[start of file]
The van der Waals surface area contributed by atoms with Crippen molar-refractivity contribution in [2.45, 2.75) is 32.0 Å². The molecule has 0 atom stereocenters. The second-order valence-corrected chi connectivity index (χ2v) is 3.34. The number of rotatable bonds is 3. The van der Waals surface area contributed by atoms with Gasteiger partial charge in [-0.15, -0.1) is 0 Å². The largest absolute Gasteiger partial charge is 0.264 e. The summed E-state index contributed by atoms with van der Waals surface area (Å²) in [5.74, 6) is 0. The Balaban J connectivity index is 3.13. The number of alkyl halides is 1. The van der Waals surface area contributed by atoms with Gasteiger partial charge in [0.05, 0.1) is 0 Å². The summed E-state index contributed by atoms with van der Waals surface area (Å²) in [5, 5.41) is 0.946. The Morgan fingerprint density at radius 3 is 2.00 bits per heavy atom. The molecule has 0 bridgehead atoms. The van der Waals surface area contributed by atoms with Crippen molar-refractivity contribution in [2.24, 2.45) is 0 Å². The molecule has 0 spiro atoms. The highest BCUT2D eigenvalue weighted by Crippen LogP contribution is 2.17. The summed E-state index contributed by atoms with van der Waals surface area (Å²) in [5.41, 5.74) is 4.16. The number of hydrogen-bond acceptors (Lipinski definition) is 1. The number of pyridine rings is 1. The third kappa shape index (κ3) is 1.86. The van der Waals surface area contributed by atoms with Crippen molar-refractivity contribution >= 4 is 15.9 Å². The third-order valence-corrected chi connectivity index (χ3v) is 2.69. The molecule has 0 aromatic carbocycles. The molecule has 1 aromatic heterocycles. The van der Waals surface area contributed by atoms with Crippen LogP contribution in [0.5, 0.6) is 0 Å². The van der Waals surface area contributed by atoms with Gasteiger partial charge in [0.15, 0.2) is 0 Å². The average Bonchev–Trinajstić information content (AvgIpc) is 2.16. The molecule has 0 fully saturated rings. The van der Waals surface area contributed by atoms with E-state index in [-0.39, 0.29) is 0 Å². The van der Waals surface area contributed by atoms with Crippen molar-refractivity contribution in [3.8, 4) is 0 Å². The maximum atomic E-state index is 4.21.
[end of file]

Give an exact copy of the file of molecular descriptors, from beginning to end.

The van der Waals surface area contributed by atoms with Crippen molar-refractivity contribution in [2.45, 2.75) is 32.0 Å². The molecule has 0 atom stereocenters. The second-order valence-corrected chi connectivity index (χ2v) is 3.34. The number of rotatable bonds is 3. The van der Waals surface area contributed by atoms with Gasteiger partial charge in [-0.15, -0.1) is 0 Å². The largest absolute Gasteiger partial charge is 0.264 e. The summed E-state index contributed by atoms with van der Waals surface area (Å²) in [5.74, 6) is 0. The Balaban J connectivity index is 3.13. The number of alkyl halides is 1. The van der Waals surface area contributed by atoms with Gasteiger partial charge in [0.05, 0.1) is 0 Å². The summed E-state index contributed by atoms with van der Waals surface area (Å²) in [5, 5.41) is 0.946. The Morgan fingerprint density at radius 3 is 2.00 bits per heavy atom. The molecule has 0 bridgehead atoms. The van der Waals surface area contributed by atoms with Crippen molar-refractivity contribution in [2.24, 2.45) is 0 Å². The molecule has 0 spiro atoms. The highest BCUT2D eigenvalue weighted by Crippen LogP contribution is 2.17. The summed E-state index contributed by atoms with van der Waals surface area (Å²) in [5.41, 5.74) is 4.16. The number of hydrogen-bond acceptors (Lipinski definition) is 1. The number of pyridine rings is 1. The third kappa shape index (κ3) is 1.86. The van der Waals surface area contributed by atoms with Crippen molar-refractivity contribution >= 4 is 15.9 Å². The third-order valence-corrected chi connectivity index (χ3v) is 2.69. The molecule has 0 aromatic carbocycles. The molecule has 1 aromatic heterocycles. The van der Waals surface area contributed by atoms with Crippen LogP contribution in [0.5, 0.6) is 0 Å². The van der Waals surface area contributed by atoms with Gasteiger partial charge in [0.15, 0.2) is 0 Å². The average Bonchev–Trinajstić information content (AvgIpc) is 2.16. The molecule has 0 fully saturated rings. The van der Waals surface area contributed by atoms with E-state index in [-0.39, 0.29) is 0 Å². The van der Waals surface area contributed by atoms with Crippen molar-refractivity contribution in [3.8, 4) is 0 Å². The maximum atomic E-state index is 4.21.